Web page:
I have a love/hate relationship with my MOTO Q smartphone. I love it because it helps me stay connected on-the-run, because it has a big keyboard, and because I got a great deal on it.
I hate it because it runs Windows Mobile 5, which has crashed a few times so badly that I’ve had to reset my phone, wiping out all my information.
There’s a big problem with Windows Mobile – Microsoft wants you to use their Activesync software to backup your contacts, calendar, and other files. That’s all fine and dandy, but surprise, surprise! Activesync only interfaces nicely with Outlook. Linux/Mac users, and Windows users who dislike (or can’t afford) Outlook are locked out in the cold. Sorry.
This is a HUGE problem, especially for potential GNU/Linux adopters. Here’s a typical scenario: Joe User hears about this “Linux” thing and decides to give it a shot. He tries it, likes what he sees, and is considering switching full-time, but then Joe decides to plug in his Windows Mobile-based smartphone or PocketPC. Uh oh. Nothing happens. Joe User is savvy enough to do a little searching, but quickly realizes that syncing his Windows Mobile device to Linux is going to be about as easy as convincing Microsoft to switch to a UNIX-based kernel!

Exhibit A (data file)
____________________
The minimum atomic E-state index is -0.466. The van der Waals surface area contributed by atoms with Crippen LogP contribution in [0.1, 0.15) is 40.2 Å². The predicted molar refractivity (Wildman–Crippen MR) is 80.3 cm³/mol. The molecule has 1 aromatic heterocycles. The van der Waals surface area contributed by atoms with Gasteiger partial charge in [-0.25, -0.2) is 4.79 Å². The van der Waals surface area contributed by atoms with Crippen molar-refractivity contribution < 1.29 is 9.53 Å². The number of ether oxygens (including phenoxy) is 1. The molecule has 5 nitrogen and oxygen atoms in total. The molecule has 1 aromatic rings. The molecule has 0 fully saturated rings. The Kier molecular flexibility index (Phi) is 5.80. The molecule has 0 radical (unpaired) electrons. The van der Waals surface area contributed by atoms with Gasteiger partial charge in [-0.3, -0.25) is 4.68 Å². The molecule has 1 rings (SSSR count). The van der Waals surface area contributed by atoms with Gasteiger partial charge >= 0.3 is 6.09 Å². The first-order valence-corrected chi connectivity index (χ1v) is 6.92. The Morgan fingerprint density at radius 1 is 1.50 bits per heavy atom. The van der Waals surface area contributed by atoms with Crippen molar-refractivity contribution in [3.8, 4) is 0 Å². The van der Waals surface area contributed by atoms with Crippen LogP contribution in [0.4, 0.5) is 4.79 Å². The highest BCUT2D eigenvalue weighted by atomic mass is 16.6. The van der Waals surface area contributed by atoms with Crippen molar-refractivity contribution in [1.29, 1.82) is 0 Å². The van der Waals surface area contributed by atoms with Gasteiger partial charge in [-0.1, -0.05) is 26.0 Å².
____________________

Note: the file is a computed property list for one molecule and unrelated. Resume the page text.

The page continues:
Ever since I bought my phone, I’ve been looking for an easy, free way to sync my contacts and calendar without using Activesync and Outlook. I’ve spent many hours researching and testing a handful of methods, with varying amounts of success. Over the next few weeks, I’m going to post tutorials on a few of my findings.
I only have two requirements:
- The method must not require Outlook or Activesync (or Windows Mobile Device Center, or whatever Vista calls it).
- As the self-proclaimed ruler of the free world, I require that the entire process be FREE. No subscription services, one-time fees, or anything like that.
Let’s get started!
Method One – Funambol
One possible solution that I’ve found is by using Funambol (http://www.funambol.com). According to their site, they are the world’s leading mobile open-source project. I can’t verify if they’re truly the world’s leading project, but I DO know that they offer the easiest syncing solution that I’ve tried so far.
Step One – myFUNAMBOL Portal
If you are so inclined, you may download their server software (for Windows or Linux) and run your own sync server. For the rest of us, they offer the free myFUNAMBOL Portal. The portal is currently in beta, and they claim that sign-up is by invitation only. However, I had no problem registering directly for an account.
Create and activate your myFUNAMBOL account. Once activated, you should receive a message like this:
You may also choose to synchronize e-mail with Funambol by giving it your e-mail address and e-mail password. Be sure to register your correct phone number with Funambol, since this is how you are going to receive the phone plug-in.
Your new myFUNAMBOL portal should look something like this (click for larger view):
Step Two – Install the Phone Software